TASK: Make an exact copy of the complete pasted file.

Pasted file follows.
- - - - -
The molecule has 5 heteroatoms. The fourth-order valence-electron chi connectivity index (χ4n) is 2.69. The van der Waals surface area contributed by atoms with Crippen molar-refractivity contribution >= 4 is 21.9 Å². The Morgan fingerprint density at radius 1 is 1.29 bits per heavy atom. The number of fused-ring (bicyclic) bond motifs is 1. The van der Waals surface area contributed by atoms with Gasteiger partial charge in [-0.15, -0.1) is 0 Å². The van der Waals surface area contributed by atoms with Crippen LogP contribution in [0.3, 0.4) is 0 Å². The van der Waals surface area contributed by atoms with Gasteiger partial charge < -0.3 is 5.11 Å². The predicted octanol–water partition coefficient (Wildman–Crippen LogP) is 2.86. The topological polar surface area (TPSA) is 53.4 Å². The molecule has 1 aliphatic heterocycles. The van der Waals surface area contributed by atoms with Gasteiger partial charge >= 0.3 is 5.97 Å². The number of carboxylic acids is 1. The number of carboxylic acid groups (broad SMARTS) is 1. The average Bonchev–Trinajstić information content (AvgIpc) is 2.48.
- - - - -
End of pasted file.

The molecule has 5 heteroatoms. The fourth-order valence-electron chi connectivity index (χ4n) is 2.69. The van der Waals surface area contributed by atoms with Crippen molar-refractivity contribution >= 4 is 21.9 Å². The Morgan fingerprint density at radius 1 is 1.29 bits per heavy atom. The number of fused-ring (bicyclic) bond motifs is 1. The van der Waals surface area contributed by atoms with Gasteiger partial charge in [-0.15, -0.1) is 0 Å². The van der Waals surface area contributed by atoms with Crippen LogP contribution in [0.3, 0.4) is 0 Å². The van der Waals surface area contributed by atoms with Gasteiger partial charge < -0.3 is 5.11 Å². The predicted octanol–water partition coefficient (Wildman–Crippen LogP) is 2.86. The topological polar surface area (TPSA) is 53.4 Å². The molecule has 1 aliphatic heterocycles. The van der Waals surface area contributed by atoms with Gasteiger partial charge >= 0.3 is 5.97 Å². The number of carboxylic acids is 1. The number of carboxylic acid groups (broad SMARTS) is 1. The average Bonchev–Trinajstić information content (AvgIpc) is 2.48.